Up to the fall of the Berlin Wall
Development of the city in East and West Berlin During their decades of parallel existence, impressive buildings sprang up on both sides of the Wall. The development of the centre of the “Hauptstadt der DDR” (Capital of East Germany) between Alexanderplatz and Marx-Engels-Platz, the Palast der Republik (Palace of the Republic) or even the ”Plattenbausiedlungen” (prefabricated housing estates) in Marzahn, Hohenschönhausen and Hellersdorf in East Berlin stand opposite the equivalents in West Berlin in the Neue Nationalgalerie (New National Gallery) (Mies van der Rohe), the new Staatsbibliothek (State Library) (Hans Scharoun), the International Congress Centre (ICC) as well as the high-rise developments of Gropiusstadt, Märkisches Viertel and Falkenhagener Feld. Thirty years on after the Interbau exhibition in 1957, a new International Building Exhibition (1984/1987) took place with the aim of regaining the centre of West Berlin as a residential location by means of critical reconstruction and cautious urban renewal.
750th Anniversary celebrations
On the occasion of the ceremonies marking the 750th anniversary of the founding of Berlin, separate celebrations were held in East and West Berlin. In his speech in front of the Brandenburg Gate on 12th June 1987, US President Ronald Reagan demanded: “Mr. Gorbachev, open this gate. Mr. Gorbachev, tear down this wall!” Even at the “Concert for Berlin”, which took place on the Platz der Republik between 6th and 8th June, clandestine listeners on the East Berlin side had called out “The Wall must go!” and were met by brutal force on the part of the East German police for their sins. Urban development measures were undertaken in both parts of Berlin in advance of the 750th anniversary celebrations. In the West, these included the renovation of Breitscheidplatz and Rathenauplatz and the decision to build the Deutsches Historisches Museum (German Historical Museum), while in the East, the oldest residential area in Berlin around the Nikolai Church was reconstructed in its historical style, the Märkisches Museum and Klosterstraße U-Bahn stations were extensively modernised and Husemannstraße in Prenzlauer Berg was restored to match its appearance at the turn of the 20th century.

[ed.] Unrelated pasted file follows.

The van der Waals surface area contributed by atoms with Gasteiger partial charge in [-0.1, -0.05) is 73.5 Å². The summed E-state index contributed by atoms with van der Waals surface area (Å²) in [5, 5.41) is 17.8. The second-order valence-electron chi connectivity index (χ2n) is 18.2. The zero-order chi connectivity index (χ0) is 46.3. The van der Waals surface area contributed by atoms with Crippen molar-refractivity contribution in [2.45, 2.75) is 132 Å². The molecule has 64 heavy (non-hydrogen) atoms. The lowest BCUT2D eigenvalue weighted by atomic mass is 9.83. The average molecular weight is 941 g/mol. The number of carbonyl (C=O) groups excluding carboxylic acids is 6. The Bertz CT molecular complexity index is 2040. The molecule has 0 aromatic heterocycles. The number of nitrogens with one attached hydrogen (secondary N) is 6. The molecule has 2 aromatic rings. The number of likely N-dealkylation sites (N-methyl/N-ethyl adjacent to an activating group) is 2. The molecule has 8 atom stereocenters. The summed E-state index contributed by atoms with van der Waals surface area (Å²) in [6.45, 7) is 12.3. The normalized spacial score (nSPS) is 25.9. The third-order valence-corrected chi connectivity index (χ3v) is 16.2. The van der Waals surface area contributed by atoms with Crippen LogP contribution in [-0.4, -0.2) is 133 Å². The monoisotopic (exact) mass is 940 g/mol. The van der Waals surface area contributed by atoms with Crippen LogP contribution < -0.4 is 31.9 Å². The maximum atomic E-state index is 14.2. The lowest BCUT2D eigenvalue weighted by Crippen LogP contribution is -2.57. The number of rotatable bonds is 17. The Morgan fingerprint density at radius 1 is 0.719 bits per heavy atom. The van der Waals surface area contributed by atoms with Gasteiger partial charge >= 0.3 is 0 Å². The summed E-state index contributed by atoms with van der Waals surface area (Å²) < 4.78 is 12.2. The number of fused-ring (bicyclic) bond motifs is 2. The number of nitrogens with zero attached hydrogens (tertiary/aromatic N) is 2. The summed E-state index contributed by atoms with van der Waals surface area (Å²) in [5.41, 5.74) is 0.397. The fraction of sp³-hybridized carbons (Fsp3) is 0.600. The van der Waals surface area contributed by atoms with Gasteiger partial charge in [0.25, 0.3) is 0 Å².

Fall of the Berlin Wall
Even before the celebrations accompanying the 40th anniversary of the founding of the East German state has commenced, the regime’s leadership had started to become destabilised by a growing movement demanding changes comparable to “Perestroika” and “Glasnost” in the Soviet Union. In his speech on 7th October 1989, the General Secretary of the Communist Party of the Soviet Union, Michael Gorbachev, reminded the worried East German ruling elite on the need for reforms in their country. This sparked mass demonstrations, the founding of the “Neues Forum” (New Forum) popular movement and the resignation of Erich Honecker in favour of Egon Krenz. Following the declaration on the freedom to travel for East German citizens on 9th November, events happened with amazing speed. The media announced that the Berlin Wall had fallen, and the news spread like wildfire. East German border guards opened the border crossing at Bornholmer Straße and people in East and West Berlin alike celebrated that night as the end of the division between the two Germanys.
Historic places in nowadays Berlin